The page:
A real estate broker representing a private firm has abruptly decided to end its agreement with Washington State Parks to lease the seminary building at Saint Edward State Park in Kenmore.
The company had started negotiations for a lease that could have funded more than $40 million in renovations for the crumbling building and lasted as long as a century. The parks department and the company had signed a nondisclosure agreement, a practice typical of private commercial real-estate deals.
Parks spokesperson Michael Hankinson said that the decision by Dan Mathews, an executive with broker Kidder Mathews, came as a shock.
"The news is disappointing," Hankinson said. "It seemed the potential tenant had an interest in the preservation of the seminary building and was willing to fund its rehabilitation. A rare opportunity."
Representatives for Kidder Mathews did not to the Reporter's request for comment.
Parks spokesperson Virginia Painter said that state employees were committed to being transparent with process from the beginning of the discussions.
"What happened was that one of our staff members signed the disclosure petition with the real estate company when they actually had no authority to do that," Painter said. "As all this was moving forward, we were concerned. We are a public entity and decided it was our duty to do everything properly."
Painter said that department employees went to the Washington State attorney general asking to receive the authority to release the documents concerning the agreement. The documents will be released to those who placed a public records request on Jan. 6.
"We sent a courtesy letter to our potential investor to let them know what we were doing and they chose to withdraw their interest," she recalled. "But now we move forward and are still very interested in finding a way to preserve the building that we know is very important to many members of the [Northshore] community."
Parks employees will still hold a public meeting next week to discuss the future of the seminary building. The meeting is scheduled for 6:30 p.m. on Jan. 14, at the Northshore Utility District, located at 6830 N.E. 185th St. in Kenmore. The meeting was to include a discussion of the potential lease.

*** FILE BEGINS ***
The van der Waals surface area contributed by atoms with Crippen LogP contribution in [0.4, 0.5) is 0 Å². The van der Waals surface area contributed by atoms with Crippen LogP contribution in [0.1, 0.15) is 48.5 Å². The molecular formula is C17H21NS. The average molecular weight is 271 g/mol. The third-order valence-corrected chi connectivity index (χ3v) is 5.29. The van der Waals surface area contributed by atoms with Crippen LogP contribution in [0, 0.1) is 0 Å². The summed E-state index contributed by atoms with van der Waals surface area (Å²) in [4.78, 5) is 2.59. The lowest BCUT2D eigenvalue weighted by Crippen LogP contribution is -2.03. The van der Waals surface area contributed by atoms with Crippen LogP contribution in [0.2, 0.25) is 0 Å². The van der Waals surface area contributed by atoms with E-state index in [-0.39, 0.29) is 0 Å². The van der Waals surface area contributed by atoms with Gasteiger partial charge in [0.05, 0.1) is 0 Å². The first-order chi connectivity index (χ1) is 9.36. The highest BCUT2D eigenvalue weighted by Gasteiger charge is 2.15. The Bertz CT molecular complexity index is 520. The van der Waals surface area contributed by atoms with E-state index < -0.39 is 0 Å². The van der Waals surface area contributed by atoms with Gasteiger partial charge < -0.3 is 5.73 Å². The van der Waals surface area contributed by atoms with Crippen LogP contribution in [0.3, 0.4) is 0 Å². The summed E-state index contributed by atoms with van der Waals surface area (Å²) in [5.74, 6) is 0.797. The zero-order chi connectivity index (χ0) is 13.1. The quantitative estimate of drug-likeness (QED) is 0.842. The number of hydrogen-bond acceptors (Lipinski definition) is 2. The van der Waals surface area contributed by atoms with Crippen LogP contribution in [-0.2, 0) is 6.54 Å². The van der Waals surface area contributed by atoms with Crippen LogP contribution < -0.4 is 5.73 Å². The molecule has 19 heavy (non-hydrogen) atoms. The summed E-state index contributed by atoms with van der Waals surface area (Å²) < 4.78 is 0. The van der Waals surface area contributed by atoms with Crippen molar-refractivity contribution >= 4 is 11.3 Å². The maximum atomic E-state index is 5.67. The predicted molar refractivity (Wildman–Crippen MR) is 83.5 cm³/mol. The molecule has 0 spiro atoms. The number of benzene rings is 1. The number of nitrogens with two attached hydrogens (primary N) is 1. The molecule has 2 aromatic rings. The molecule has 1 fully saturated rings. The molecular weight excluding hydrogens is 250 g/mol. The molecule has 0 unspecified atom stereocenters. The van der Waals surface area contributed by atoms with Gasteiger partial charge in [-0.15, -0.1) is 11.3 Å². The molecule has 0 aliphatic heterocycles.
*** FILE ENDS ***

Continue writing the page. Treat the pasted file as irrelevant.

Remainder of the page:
"The potential opportunity that was being discussed is no longer active, but that does not mean we stop talking about a solution for this significant historic building," said Washington State Parks Director Don Hoch. "We had intended to start a process with the public to explore the future of the structure, and we intend to continue in that process with the public."
Hoch said that any partnership or long-term lease agreement proposals that may surface will go through appropriate planning, permitting, environmental review and public involvement before any decisions are made.
"We have a stewardship responsibility here, and we're committed to exploring any partnership proposals that may help us preserve this building as part of our state's historic legacy," Hoch said.
Tom Fitzpatrick, member of the Friends of Saint Edward State Park, said he considers the news of the business pulling out of their agreement with the parks department to be both good and bad news.
"Many people thought that the agreement with this private business was being rushed, so I think it's good news that now everyone has more time to think about things before decisions have to be made," he said. "But the bad news is that this was an opportunity to do something about the building that we now might not get again anytime soon."
Saint Edward Seminary stands as an iconic feature of the 316-acre park on Lake Washington. Constructed in 1931 as a Catholic Seminary, the building is brick and cast stone and features Late Romanesque Revival Style architecture. It has 80,000 square feet and includes a bell tower, study hall, library, chapel, classrooms, dormitories and kitchen. A grand hall is rented out for events, but most of the building is currently unused. The building and surrounding landscape are on the National Register of Historic Places.
Status of the building has long been of interest to the public and to historic preservation, political and community leaders. This past summer, a diverse group of interested parties met with the parks director and commission members to reinvigorate the discussion about finding financial support to preserve the structure. In November, the commission adopted a resolution directing staff to explore partnerships that could help with that goal.
"A lot of us feel that state parks needs to get their act together because there seems like there's been a lot of fumbling around on their end," Fitzpatrick said. "In their defense, part of the problem is that we get what we pay for. Funds for state parks has been cut by 90 percent and organizations under that kind of stress aren't going to perform optimally."
Fitzpatrick mentioned the Friends of Saint Edward State Park intends to have a meeting before the state's meeting on Jan. 14 to discuss the seminary's situation.
"I think we might consider a motion to officially say to state parks, 'this is an issue that is going to come up again and you need to be better prepared to deal with it than you were this time,'" he said. "I think the community in general has a great interest in the park and wants to see good things happen to it."